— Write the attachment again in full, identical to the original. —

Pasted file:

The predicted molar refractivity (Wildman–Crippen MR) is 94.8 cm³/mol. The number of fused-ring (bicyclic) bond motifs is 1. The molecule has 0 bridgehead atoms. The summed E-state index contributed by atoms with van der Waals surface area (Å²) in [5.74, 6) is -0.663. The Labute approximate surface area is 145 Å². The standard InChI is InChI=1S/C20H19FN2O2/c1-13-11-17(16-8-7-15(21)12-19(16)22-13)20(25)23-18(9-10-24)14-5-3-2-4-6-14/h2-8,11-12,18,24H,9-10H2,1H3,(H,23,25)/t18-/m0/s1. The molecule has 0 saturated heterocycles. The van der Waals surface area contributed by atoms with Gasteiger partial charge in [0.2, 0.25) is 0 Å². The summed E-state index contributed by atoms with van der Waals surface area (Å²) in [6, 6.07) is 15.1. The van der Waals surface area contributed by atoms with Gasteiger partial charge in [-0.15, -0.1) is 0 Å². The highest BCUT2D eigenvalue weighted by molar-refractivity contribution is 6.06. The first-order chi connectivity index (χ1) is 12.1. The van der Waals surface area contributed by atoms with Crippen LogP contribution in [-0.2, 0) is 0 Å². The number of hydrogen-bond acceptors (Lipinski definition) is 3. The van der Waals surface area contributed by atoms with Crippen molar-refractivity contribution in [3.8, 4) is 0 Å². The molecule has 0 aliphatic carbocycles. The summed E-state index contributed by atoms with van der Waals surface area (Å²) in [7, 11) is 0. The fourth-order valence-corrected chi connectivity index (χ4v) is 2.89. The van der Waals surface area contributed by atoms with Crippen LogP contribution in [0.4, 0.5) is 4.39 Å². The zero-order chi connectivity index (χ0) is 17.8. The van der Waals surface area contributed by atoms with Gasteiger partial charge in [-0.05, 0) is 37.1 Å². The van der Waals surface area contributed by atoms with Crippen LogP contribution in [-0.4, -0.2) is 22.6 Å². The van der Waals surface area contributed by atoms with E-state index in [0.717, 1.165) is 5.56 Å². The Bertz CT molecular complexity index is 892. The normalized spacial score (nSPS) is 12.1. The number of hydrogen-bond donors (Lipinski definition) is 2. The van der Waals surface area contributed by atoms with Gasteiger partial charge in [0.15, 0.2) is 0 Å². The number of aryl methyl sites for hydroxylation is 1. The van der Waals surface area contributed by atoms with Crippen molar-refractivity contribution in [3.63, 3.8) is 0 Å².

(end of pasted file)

The predicted molar refractivity (Wildman–Crippen MR) is 94.8 cm³/mol. The number of fused-ring (bicyclic) bond motifs is 1. The molecule has 0 bridgehead atoms. The summed E-state index contributed by atoms with van der Waals surface area (Å²) in [5.74, 6) is -0.663. The Labute approximate surface area is 145 Å². The standard InChI is InChI=1S/C20H19FN2O2/c1-13-11-17(16-8-7-15(21)12-19(16)22-13)20(25)23-18(9-10-24)14-5-3-2-4-6-14/h2-8,11-12,18,24H,9-10H2,1H3,(H,23,25)/t18-/m0/s1. The molecule has 0 saturated heterocycles. The van der Waals surface area contributed by atoms with Gasteiger partial charge in [0.2, 0.25) is 0 Å². The summed E-state index contributed by atoms with van der Waals surface area (Å²) in [6, 6.07) is 15.1. The van der Waals surface area contributed by atoms with Gasteiger partial charge in [-0.15, -0.1) is 0 Å². The highest BCUT2D eigenvalue weighted by molar-refractivity contribution is 6.06. The first-order chi connectivity index (χ1) is 12.1. The van der Waals surface area contributed by atoms with Crippen LogP contribution in [-0.2, 0) is 0 Å². The number of hydrogen-bond acceptors (Lipinski definition) is 3. The van der Waals surface area contributed by atoms with Crippen molar-refractivity contribution in [3.8, 4) is 0 Å². The molecule has 0 aliphatic carbocycles. The summed E-state index contributed by atoms with van der Waals surface area (Å²) in [7, 11) is 0. The fourth-order valence-corrected chi connectivity index (χ4v) is 2.89. The van der Waals surface area contributed by atoms with Crippen LogP contribution in [0.4, 0.5) is 4.39 Å². The zero-order chi connectivity index (χ0) is 17.8. The van der Waals surface area contributed by atoms with Gasteiger partial charge in [-0.05, 0) is 37.1 Å². The van der Waals surface area contributed by atoms with Crippen LogP contribution in [-0.4, -0.2) is 22.6 Å². The van der Waals surface area contributed by atoms with E-state index in [0.717, 1.165) is 5.56 Å². The Bertz CT molecular complexity index is 892. The normalized spacial score (nSPS) is 12.1. The number of hydrogen-bond donors (Lipinski definition) is 2. The van der Waals surface area contributed by atoms with Gasteiger partial charge in [0.15, 0.2) is 0 Å². The number of aryl methyl sites for hydroxylation is 1. The van der Waals surface area contributed by atoms with Crippen molar-refractivity contribution in [3.63, 3.8) is 0 Å².